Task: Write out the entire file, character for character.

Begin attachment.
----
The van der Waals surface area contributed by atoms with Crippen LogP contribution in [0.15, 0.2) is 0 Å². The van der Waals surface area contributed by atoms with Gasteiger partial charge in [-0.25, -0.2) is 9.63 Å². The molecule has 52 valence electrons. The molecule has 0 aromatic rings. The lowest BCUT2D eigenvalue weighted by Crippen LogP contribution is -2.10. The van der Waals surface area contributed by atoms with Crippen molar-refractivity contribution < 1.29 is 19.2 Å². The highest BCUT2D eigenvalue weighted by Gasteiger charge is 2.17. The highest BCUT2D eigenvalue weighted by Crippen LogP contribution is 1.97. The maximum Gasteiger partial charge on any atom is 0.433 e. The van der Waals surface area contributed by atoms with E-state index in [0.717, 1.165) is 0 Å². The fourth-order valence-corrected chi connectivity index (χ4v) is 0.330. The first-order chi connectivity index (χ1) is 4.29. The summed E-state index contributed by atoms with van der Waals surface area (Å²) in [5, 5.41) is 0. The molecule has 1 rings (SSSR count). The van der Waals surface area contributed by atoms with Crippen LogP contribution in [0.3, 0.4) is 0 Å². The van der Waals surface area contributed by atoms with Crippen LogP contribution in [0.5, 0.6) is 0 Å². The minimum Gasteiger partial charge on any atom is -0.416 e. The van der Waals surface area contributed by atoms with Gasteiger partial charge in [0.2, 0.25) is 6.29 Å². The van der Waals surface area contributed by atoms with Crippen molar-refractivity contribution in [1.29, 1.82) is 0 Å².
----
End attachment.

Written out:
The van der Waals surface area contributed by atoms with Crippen LogP contribution in [0.15, 0.2) is 0 Å². The van der Waals surface area contributed by atoms with Gasteiger partial charge in [-0.25, -0.2) is 9.63 Å². The molecule has 52 valence electrons. The molecule has 0 aromatic rings. The lowest BCUT2D eigenvalue weighted by Crippen LogP contribution is -2.10. The van der Waals surface area contributed by atoms with Crippen molar-refractivity contribution < 1.29 is 19.2 Å². The highest BCUT2D eigenvalue weighted by Gasteiger charge is 2.17. The highest BCUT2D eigenvalue weighted by Crippen LogP contribution is 1.97. The maximum Gasteiger partial charge on any atom is 0.433 e. The van der Waals surface area contributed by atoms with E-state index in [0.717, 1.165) is 0 Å². The fourth-order valence-corrected chi connectivity index (χ4v) is 0.330. The first-order chi connectivity index (χ1) is 4.29. The summed E-state index contributed by atoms with van der Waals surface area (Å²) in [5, 5.41) is 0. The molecule has 1 rings (SSSR count). The van der Waals surface area contributed by atoms with Crippen LogP contribution in [0.3, 0.4) is 0 Å². The van der Waals surface area contributed by atoms with Crippen LogP contribution in [0.5, 0.6) is 0 Å². The minimum Gasteiger partial charge on any atom is -0.416 e. The van der Waals surface area contributed by atoms with Gasteiger partial charge in [0.2, 0.25) is 6.29 Å². The van der Waals surface area contributed by atoms with Crippen molar-refractivity contribution in [1.29, 1.82) is 0 Å².